This is a cautionary tale for any young couples out there thinking of tying the knot. Be wary of what you have in common — it may end up dividing you.
When I first got together with Caroline, one of the things that made me think we were well suited was her slightly curmudgeonly nature. She wasn’t a full-blown misanthrope like me, but she was fond of a good grumble, particularly about other people. That’s a character trait that can leave you feeling quite isolated — it’s borderline socially unacceptable — so it was quite bonding to discover we both suffered from the same vice. Caroline reminded me of the slogan on a novelty cushion I once saw: ‘If you can’t think of anything nice to say… come and sit next to me.’
I’m not talking about horrible, mean stuff — we didn’t stand in the corner at parties, sniggering about people being fat or having bad teeth. It was more idiosyncratic than that, as if we were aware of certain unspoken rules of social etiquette and found it unspeakably irritating when others ignored them, even though no one else knew anything about them. Our life together was like one continuous episode of Curb Your Enthusiasm, except instead of me being Larry and Caroline being his long-suffering wife, we were both Larry.
For instance, we found it intensely annoying when other people talked while you were trying to watch television. Didn’t they realise that that ruined the whole experience? And what’s with these people who simply carry on a conversation with you when they’re on the lavatory, as if it’s just another room they’ve gone into momentarily? That’s just gross. And is there anything worse than people who drive too slowly? They should be arrested.
OK, so we shared certain views about how things should be done and were equally annoyed by people who didn’t comply with those rules. I daresay a common sense of propriety is a feature of most romantic relationships, but we were probably more mean-spirited than most — there was something almost gleeful in our denunciation of those who offended us. We exaggerated how shocked and appalled we were to make each other laugh.
Fast forward 18 years and it’s finally dawned on me that being intolerant of other people’s foibles isn’t an ideal quality in a partner. D’oh! I am now one of those people that Caroline and I used to find irksome, except all traces of humour have been expunged from her expressions of displeasure. Any signs of age or infirmity irritate her — letting out an involuntary groan when I get up from the sofa, for instance — as do my table manners, which she claims have deteriorated since we married. Apparently, I make far too much noise when I chew, even with my mouth closed.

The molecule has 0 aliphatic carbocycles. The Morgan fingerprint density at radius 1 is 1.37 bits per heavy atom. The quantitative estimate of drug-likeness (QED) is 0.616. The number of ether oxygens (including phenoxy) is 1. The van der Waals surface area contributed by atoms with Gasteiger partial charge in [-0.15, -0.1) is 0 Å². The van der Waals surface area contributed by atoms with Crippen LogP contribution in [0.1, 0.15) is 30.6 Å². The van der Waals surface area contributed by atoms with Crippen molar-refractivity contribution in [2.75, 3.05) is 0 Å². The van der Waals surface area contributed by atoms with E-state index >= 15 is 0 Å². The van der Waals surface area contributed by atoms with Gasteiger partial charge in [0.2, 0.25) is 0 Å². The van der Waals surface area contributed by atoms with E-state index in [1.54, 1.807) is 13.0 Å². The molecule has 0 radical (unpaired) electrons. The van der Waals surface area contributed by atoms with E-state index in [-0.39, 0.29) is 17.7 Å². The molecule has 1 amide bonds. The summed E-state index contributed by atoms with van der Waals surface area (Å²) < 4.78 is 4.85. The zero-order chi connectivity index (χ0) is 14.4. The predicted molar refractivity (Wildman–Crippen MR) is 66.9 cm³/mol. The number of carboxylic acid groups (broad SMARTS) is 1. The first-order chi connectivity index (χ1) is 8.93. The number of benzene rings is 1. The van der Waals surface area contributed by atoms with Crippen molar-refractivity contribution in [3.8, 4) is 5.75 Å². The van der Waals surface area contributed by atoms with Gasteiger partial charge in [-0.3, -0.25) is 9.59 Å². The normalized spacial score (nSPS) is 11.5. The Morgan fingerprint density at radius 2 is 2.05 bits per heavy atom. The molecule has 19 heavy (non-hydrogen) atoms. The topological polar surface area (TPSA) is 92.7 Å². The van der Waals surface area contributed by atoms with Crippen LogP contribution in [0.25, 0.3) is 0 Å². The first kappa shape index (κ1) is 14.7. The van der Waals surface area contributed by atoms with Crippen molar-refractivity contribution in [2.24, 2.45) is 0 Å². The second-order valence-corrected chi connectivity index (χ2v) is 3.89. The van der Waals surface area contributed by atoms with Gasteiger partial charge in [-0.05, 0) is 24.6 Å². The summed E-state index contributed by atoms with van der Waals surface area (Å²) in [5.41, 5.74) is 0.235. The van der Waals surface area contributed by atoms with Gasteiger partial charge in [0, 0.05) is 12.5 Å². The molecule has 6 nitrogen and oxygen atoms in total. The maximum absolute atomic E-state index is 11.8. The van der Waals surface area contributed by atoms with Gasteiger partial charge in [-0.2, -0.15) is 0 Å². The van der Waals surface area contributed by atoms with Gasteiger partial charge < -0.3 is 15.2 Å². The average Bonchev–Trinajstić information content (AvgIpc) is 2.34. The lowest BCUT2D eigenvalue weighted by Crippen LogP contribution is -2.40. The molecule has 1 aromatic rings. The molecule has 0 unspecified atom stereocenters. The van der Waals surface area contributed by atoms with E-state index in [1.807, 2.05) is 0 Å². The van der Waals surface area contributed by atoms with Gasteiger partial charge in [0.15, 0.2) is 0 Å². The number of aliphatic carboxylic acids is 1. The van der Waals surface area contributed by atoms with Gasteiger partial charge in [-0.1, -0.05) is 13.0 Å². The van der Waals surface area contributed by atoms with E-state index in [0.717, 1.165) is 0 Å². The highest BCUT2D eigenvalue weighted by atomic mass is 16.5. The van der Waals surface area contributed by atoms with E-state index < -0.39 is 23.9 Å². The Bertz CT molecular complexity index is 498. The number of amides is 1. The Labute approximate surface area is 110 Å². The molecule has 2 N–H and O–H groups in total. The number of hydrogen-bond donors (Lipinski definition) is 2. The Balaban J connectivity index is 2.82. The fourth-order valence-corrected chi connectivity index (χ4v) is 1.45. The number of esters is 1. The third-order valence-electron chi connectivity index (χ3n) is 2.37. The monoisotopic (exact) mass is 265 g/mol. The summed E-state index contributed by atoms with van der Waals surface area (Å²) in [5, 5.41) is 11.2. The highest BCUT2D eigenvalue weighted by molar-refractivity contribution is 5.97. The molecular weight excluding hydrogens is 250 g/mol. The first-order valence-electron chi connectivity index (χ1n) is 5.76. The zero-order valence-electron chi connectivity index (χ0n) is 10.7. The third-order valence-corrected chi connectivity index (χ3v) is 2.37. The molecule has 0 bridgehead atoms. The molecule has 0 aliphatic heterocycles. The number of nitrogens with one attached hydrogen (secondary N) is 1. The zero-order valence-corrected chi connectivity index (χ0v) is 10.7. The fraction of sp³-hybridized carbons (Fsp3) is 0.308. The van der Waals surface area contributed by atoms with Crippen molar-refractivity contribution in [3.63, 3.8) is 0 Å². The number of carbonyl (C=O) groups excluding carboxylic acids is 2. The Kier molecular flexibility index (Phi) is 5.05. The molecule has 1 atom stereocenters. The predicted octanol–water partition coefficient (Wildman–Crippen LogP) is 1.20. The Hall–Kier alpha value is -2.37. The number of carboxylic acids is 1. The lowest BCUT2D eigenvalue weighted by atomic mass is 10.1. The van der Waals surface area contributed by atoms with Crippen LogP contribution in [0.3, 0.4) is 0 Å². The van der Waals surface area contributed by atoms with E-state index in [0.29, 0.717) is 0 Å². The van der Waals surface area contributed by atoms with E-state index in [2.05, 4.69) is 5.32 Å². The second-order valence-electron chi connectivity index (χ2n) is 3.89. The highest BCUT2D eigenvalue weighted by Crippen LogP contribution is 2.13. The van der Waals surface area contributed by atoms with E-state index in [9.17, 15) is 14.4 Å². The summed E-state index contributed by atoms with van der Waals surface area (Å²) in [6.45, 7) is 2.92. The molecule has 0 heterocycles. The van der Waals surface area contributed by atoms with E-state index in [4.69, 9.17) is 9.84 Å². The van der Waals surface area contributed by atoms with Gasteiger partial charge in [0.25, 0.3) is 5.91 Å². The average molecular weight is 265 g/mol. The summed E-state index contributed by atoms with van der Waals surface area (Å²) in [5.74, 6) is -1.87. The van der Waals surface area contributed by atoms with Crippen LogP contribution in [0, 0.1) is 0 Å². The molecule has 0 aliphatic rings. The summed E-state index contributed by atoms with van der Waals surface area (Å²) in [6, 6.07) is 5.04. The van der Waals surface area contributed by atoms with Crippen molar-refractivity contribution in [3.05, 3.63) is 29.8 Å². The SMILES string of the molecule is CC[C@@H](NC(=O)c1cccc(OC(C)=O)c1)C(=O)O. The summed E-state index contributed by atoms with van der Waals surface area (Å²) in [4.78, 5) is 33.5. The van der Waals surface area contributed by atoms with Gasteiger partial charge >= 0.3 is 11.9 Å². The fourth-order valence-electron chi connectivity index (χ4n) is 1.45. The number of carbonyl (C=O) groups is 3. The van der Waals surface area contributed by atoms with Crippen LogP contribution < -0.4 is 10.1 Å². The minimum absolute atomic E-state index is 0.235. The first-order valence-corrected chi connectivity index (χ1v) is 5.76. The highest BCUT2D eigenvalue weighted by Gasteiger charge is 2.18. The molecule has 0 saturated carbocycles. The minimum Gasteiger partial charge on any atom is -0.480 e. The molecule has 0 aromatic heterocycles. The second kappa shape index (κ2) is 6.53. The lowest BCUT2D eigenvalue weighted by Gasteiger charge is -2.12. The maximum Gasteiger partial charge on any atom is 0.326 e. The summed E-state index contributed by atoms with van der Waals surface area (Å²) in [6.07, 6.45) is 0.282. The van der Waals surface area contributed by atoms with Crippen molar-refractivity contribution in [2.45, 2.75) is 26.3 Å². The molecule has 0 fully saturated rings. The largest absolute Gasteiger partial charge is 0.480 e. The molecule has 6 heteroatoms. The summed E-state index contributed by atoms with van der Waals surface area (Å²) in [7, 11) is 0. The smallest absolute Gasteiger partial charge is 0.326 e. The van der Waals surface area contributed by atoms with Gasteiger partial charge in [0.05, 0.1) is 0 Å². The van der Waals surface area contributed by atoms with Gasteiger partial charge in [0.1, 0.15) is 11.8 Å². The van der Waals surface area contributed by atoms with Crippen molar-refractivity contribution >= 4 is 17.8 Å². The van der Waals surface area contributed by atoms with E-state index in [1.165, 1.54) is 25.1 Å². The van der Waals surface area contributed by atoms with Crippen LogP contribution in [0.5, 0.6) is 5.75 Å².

In fairness, some of her habits drive me up the wall, too. The top three are probably leaving wet towels on the bathroom floor, failing to switch off the light when she leaves the room and nodding off while watching a television programme — only marginally less annoying than sparking up a conversation. Turns out, two curmudgeons in a relationship doesn’t make for an ideal partnership. We’ve become Mr and Mrs Twit.
The awful thing is, it’s just going to get worse. If Caroline finds the occasional groan irritating now, how is she going to react when I need help getting in and out of the bath? And if I’ve already started to follow her around the house, switching off all the lights she leaves on in her wake, how penny-pinching will I be in 25 years’ time when we’re both living on a state pension? I’ve just read a thriller in which the protagonist’s wife tries to poison him and it rings horribly true.
So what’s the solution? I’ve studied older couples with similar temperaments, and our options are limited. One is to try and rekindle that original spark by focusing on just how annoying your children are. Plenty of scope for that in our household, but that’s just a temporary fix because eventually they’ll leave home. Another is to lead increasingly separate lives — and we’ve already started to do that. I hope it works, because the third option is to get divorced and I don’t fancy that at all. No one else would put up with me. Perhaps there’s another option, which is to change some of my filthy habits in the hope that Mrs Twit won’t kill me. I will have to try.
Toby Young is associate editor of The Spectator.